Science - December 10, 2015

‘Agricultural nature management will be less fragmented’

Text:
Roelof Kleis

The new agricultural nature management system will come into effect on 1 January. Will this save our meadow birds? Hens Runhaar, the new professor of the Management of Biodiversity and Agrarian Landscapes, is cautiously optimistic.

What does the new setup for agricultural nature management involve?

‘The Ministry of Economic Affairs was a key player in the old system. Farmers made individual agreements to take measures for pastureland and arable land. The new system focuses on core areas for farmland birds that are of real ecological significance. Groups consisting mainly of farmers will draw up proposals on how to meet the provincial management objectives and will be responsible for monitoring and enforcement. The sector itself will be made responsible. The idea is that this will increase commitment, support and the effort people put in. Of course we’ll have to see how that works out.’

Are we giving up on birds outside the core areas?

‘Not at all. There are many initiatives by farmers, volunteers, NGOs and businesses to protect farmland birds. But the money for agricultural nature management will only go to the core areas.’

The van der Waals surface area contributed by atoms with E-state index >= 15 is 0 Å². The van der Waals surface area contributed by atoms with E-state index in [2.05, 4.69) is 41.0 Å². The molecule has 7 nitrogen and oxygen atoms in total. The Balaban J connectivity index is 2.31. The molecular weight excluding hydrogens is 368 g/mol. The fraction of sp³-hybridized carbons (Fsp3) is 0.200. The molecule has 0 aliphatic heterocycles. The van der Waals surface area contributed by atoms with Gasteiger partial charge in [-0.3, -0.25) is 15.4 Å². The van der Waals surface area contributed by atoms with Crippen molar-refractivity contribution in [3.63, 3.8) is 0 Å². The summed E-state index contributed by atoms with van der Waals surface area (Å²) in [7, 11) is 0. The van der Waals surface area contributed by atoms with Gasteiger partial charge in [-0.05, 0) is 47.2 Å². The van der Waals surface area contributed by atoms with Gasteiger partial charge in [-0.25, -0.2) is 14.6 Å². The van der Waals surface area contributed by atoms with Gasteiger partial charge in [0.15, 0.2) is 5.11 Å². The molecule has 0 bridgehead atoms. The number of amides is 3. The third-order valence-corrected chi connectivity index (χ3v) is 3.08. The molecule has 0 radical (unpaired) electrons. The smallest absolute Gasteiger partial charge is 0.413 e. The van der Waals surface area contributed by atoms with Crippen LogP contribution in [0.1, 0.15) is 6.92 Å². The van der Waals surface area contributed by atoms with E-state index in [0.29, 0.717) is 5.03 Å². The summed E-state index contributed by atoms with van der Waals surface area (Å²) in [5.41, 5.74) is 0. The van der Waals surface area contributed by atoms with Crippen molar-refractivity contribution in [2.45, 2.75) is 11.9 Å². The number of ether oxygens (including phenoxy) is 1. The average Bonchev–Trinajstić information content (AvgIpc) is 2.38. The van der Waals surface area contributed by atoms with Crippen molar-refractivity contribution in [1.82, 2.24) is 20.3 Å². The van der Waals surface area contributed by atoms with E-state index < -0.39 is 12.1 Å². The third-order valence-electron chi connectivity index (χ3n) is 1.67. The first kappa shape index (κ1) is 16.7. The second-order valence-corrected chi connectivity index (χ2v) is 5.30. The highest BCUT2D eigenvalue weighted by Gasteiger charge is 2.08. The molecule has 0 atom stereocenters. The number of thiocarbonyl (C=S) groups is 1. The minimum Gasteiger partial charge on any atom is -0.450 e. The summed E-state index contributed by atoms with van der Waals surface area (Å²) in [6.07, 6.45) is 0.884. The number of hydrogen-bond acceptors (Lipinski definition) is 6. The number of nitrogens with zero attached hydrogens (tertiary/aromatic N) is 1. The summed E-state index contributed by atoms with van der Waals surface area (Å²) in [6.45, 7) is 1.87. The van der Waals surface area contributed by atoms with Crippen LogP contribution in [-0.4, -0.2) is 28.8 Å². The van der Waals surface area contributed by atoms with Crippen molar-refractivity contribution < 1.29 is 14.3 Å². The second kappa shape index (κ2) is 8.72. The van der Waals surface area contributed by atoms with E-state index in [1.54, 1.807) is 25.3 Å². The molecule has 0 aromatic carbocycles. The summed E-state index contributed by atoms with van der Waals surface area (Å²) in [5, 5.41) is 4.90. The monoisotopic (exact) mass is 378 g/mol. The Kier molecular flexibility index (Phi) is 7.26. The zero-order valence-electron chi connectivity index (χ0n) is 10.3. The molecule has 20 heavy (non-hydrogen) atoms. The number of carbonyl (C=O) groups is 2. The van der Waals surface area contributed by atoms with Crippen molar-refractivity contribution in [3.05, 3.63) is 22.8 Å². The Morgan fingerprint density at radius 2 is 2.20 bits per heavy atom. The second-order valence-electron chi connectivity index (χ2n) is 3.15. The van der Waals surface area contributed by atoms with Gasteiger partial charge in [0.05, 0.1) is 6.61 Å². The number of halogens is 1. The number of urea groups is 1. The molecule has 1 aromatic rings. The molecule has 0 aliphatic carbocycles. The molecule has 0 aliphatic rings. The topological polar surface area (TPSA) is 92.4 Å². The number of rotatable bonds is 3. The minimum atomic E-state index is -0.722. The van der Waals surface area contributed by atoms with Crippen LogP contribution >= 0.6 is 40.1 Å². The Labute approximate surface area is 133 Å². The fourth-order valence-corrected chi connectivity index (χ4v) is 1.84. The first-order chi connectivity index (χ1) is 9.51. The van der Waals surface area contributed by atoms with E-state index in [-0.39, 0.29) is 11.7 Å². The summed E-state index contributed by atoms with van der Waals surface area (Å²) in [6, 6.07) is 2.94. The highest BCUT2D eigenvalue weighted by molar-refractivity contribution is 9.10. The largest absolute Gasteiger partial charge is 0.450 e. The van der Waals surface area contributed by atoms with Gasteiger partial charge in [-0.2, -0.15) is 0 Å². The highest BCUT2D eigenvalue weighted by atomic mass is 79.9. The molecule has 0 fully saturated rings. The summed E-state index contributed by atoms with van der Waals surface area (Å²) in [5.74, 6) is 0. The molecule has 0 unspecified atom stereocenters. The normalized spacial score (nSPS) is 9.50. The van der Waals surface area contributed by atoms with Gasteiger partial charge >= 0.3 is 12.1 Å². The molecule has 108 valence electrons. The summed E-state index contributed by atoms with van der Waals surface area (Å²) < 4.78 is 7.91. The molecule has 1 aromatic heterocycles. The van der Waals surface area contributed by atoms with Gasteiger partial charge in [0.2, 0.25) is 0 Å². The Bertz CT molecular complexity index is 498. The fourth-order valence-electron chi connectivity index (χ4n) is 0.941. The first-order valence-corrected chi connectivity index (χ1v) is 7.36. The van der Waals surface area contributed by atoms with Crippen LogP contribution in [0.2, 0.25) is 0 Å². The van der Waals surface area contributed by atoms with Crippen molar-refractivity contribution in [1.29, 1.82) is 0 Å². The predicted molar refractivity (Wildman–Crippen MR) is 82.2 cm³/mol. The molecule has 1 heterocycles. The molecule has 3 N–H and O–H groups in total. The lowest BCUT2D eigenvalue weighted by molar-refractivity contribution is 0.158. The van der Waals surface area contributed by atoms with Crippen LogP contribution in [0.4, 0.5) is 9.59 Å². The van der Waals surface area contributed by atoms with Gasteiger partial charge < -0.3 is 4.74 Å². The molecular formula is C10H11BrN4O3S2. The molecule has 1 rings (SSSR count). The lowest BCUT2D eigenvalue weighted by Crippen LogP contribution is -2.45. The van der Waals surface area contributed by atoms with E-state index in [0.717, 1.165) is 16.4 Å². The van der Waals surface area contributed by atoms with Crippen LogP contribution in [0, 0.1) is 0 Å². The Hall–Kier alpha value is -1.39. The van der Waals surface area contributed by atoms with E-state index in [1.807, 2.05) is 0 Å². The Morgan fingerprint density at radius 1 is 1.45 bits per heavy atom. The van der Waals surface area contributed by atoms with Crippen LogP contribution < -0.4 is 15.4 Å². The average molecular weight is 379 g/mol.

Did the old agricultural nature management system fail?

‘That is oversimplifying things. There has been a lot of criticism. And criticism of that criticism. It is a politically sensitive issue. The new system is aimed at enhancing the effectiveness. The effort will be less fragmented because you are working with groups and focusing on core areas.’

Can this work?

‘They have deliberately made changes that can improve effectiveness. It is still too early to say whether that will work.’

The godwit has become our national bird. Do you agree with that?

The godwit is a yardstick. If the godwit is doing well, then so are the other farmland birds. In addition to this ecological value, the godwit also has great symbolic and emotional value for many people. The godwit is characteristic for our landscape and the vast majority of godwits in Europe breed in the Netherlands. I can understand why people voted for the godwit and why they had that poll now.’